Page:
Since receiving the Talvi award in the spring, I have continued my research in the sphere of Russian prison literature. I am especially interested in the way Russian writers have portrayed the space and time of prisons, which, I believe, provides insight into the conception and construction of literary worlds of all kinds. My current project focuses on the contrasting depictions of prison in two landmark works of Russian literature: Fedor Dostoevskii’s Notes from the Dead House (1862) and Aleksandr Solzhenitsyn’s One Day in the Life of Ivan Denisovich (1962).
On the surface, the two novels share much in common. Both are fictionalized accounts of prison camps based on the authors’ firsthand experiences as inmates. At the same time, both are seemingly less concerned with telling personal stories than they are with exposing a dark fragment of Russian and Soviet life that would otherwise remain hidden. Though the journalistic aspects of Notes from the Dead House and One Day in the Life of Ivan Denisovich are similar, their fundamental conceptions of prison are surprisingly divergent, from the very beginning of each text.
For example, as Gorianchikov (Dostoevskii’s narrator) opens his prison notes, he introduces himself as a captive of space:
Our prison stood at the edge of the fortress, right next to the ramparts. You would sometimes take a look at God’s world through the cracks in the fence: surely there must be something to be seen? – and all you would see would be a corner of sky and the high earthe
n ramparts, overgrown with weeds, and on the ramparts the sentries pacing up and down, day and night; and then you would think that whole years would go by, and you would still come to look through the cracks in the fence and would see the same ramparts, the same sentries and the same little corner of sky, not the sky that stood above the prison, but another, distant and free. (27)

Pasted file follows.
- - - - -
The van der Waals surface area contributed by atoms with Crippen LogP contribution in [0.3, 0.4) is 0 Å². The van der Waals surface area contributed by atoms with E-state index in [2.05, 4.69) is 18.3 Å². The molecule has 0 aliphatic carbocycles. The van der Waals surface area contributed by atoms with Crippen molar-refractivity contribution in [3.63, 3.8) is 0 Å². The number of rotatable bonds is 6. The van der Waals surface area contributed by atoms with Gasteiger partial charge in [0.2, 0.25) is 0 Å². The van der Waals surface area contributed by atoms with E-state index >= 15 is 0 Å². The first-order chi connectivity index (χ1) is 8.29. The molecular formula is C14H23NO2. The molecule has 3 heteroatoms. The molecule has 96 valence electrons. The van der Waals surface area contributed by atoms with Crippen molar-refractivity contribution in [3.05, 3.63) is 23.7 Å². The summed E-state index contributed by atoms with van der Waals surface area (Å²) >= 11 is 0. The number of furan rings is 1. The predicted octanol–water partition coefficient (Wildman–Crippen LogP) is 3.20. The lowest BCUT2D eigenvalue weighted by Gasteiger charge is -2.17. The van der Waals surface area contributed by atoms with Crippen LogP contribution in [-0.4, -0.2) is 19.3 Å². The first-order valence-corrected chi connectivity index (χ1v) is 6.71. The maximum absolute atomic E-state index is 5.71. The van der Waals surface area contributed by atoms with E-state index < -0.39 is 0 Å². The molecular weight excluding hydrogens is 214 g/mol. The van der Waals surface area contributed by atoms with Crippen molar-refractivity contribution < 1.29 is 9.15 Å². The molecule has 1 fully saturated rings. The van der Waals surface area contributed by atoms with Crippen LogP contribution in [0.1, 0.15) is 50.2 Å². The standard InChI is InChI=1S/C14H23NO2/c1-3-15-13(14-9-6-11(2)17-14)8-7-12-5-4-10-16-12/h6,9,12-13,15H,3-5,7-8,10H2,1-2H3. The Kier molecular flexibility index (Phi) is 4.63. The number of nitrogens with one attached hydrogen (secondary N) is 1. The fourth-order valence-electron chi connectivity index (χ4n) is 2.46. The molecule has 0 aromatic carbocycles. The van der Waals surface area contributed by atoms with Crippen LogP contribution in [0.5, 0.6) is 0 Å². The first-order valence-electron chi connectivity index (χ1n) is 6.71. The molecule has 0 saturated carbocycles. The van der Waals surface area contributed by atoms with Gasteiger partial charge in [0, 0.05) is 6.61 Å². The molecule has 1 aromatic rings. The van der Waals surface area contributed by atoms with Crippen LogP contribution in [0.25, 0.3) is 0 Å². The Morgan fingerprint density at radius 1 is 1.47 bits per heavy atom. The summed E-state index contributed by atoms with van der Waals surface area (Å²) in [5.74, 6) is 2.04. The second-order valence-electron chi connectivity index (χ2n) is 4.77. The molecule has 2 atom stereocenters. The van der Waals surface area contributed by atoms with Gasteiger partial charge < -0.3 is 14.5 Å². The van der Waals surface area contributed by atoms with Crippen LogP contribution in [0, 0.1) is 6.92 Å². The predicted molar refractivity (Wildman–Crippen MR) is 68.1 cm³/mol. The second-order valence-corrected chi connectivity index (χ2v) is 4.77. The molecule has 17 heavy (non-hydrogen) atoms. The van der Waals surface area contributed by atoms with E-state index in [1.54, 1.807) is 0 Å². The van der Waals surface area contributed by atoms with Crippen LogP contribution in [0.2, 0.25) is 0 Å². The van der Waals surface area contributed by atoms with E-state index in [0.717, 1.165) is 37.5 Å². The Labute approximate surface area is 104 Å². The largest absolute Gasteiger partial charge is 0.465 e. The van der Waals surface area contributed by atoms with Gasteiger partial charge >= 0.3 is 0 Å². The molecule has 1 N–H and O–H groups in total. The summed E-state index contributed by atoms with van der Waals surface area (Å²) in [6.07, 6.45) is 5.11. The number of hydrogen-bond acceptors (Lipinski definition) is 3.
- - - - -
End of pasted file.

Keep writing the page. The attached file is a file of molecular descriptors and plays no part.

The stasis of Gorianchikov’s world is enforced by physical, spatial boundaries (the ramparts, the fence, the weeds, the paths of the sentries) while time seems only to pass outside in the free world.
In contrast, the opening of Ivan Denisovich creates a temporal prison:
At five o’clock that morning reveille was sounded, as usual, by the blows of a hammer on a length of rail hanging up near the staff quarters. The intermittent sounds barely penetrated the windowpanes on which the frost lay two fingers thick, and they ended almost as soon as they’d begun. It was cold outside, and the camp guard was reluctant to go on beating out the reveille for long. The clanging ceased, but everything outside still looked like the middle of the night when Ivan Denisovich Shukhov got up to go to the bucket. (3)
Ivan Denisovich’s prison is framed by an essentially unchanging, regimented schedule, which also strictly orders the events of the novel (e.g. reveille, daily chores and work, meals, and so on).
While critic Mikhail Bakhtin reminds us that literary space and time are always intertwined, the contrast between the dominance of space in Dostoevskii’s “house” and the oppressive timetable of Solzhenitsyn’s “day” will, I hope, make for an interesting study. I plan to present this project at the annual AATSEEL conference in February, 2018.